All-you-can-eat 5-7 varieties of strawberry

By on March 12, 2017

Strawberry picking is gaining momentum and has muscled its way into one of Japan’s essential seasonal activities, alongside cherry blossom viewing, and autumnal foliage watching. However, rather than being a passive pastime, it’s a great family activity, doesn’t require a lot of planning and feeds the rabble to boot.

Japan’s strawberries are superb! You only have to wander into  your local supermarket to see the box fresh perfect strawberries arranged like the opening ceremony of the Beijing Olympics. Sheer, luscious perfection from another world with prices to match. But why pay exorbitant prices for the privilege when just over an hour away you can be picking your own in Chiba’s strawberry fields, home to the world’s best berries?


More often than not, back in the home country, one takes a punnet or two and spends a few hours meandering around the open fields, choosing the finest specimens from a motley bunch of samplings, occasionally sneaking the odd sample out of sight of the farmer, ‘Just to test, you understand’. Without washing and wary of insects, pesticides and dirt, we’d only eat the odd berry whilst on the go, right? One would imagine this to be the actions of pickers the world over, right? Wrong! Japan likes to do things differently.

Japan specialises in the “Ichigo-Tabehoudai.” While translations differ from “all-you-can-eat strawberries” to “stuff yourself senseless with strawberries.” This is basically a no-holds-barred, 30-minute period to devour as many of the succulent beauties as humanly possible. Thirthy minutes to ravage the beautifully cultivated strawberry plants, so primed with a flimsy plastic container. Ready, set, go. Choose your lane and start gobbling.

Everyone is looking for that strawberry El Dorado, that untouched row of plants where the fruit has just that second ripened; it makes the ‘fast pass dash’ at Disneyland seem like child’s play. These pickers are serious and time means strawberries-it’s that contagious! Watch the parents stroll in, then within minutes they are reduced to salivating wrecks, running from lane to lane in search of their scarlet bounty.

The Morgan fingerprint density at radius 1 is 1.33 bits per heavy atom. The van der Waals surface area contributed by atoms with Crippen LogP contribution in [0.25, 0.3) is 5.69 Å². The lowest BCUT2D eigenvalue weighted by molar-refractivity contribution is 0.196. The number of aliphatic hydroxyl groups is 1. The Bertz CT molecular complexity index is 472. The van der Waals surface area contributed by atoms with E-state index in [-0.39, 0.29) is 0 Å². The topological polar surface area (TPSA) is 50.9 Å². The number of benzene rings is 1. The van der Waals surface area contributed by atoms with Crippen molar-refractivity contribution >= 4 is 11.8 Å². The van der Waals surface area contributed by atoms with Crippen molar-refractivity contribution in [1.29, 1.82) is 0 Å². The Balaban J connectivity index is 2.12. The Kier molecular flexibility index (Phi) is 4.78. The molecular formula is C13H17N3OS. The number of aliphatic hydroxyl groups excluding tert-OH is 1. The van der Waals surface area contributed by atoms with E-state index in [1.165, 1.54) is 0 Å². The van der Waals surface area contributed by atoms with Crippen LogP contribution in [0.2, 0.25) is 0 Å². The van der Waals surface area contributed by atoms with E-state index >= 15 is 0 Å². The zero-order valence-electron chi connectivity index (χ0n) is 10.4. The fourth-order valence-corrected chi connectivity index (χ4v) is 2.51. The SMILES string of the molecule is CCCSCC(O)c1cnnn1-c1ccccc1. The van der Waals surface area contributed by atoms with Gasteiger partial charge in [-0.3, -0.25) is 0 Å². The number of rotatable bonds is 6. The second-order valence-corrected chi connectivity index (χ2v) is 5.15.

So after all that stuffing, what’s the damage? Strawberries are healthy, no doubt there. Eight medium sized strawberries contain the same amount of vitamin C as an orange. Of course gluttony can get the better of us and the initial 10 minute spurt can induce other kinds of spurts, so go lightly and keep an eye on members of their crew whose eyes are bigger than their tummies. At the end of your 30 minutes, you have to vacate the premises. It’s a strawberry eat strawberry world out there and once your time is up, out you must go!

While the smaller farms only offer the frenzied greenhouse picking, style the larger centres usually offer the outside field picking option as well; an altogether more civilised affair, more reminiscent of back home. No loafers or high heels here, take your boots and spend as long as you want in the fields. Strawberry folk are happy folk; in many ancient cultures strawberries were believed to bring happiness and are still thought of as “happy fruit.” So spread a bit of that happiness, indulge your family with the great taste of strawberry and jam those berries in while you have the chance.

Strawberry facts to impress the kids on the way to the fields

1. Strawberries are a member of the rose family.

2. “Strawberry” is the second most popular natural flavour, second only to “chocolate.”

3. Strawberries are low fat, low calorie; high in vitamin C, fiber, folic acid, potassium.

4. The average strawberry has 200 seeds.

5. Strawberries are the only fruit with seeds on the outside.


We stuffed ourselves silly at Kawatsura Strawberry farm, Sammu City, Chiba   

Season: Open between mid-December and early May.

Hours: Weekday : 10AM – 3:30PM and weekends and holidays  from 8:30AM until  the strawberries run out. 

Cost: 30 minute “Ichigo-Tabehoudai” (All-you-can-eat)  Adult (over 7 years) ¥1,500, 

Child(4-6 years old ) ¥1,100, Child (under 3 years) ¥500.  (Rates from March 1 – 31, 2017)

Adult (over 7 years old) ¥1,100, Child (under 4-6 years old) ¥700, Child (under 3 years) ¥300 (April 1 to early May)

 Access: By car – it takes approximately 90 min from the Tokyo metropolitan area when using the highways.

By train – it takes an hour and 10 minutes from Tokyo station using the “Shiosai” express train.

About Carl Williams

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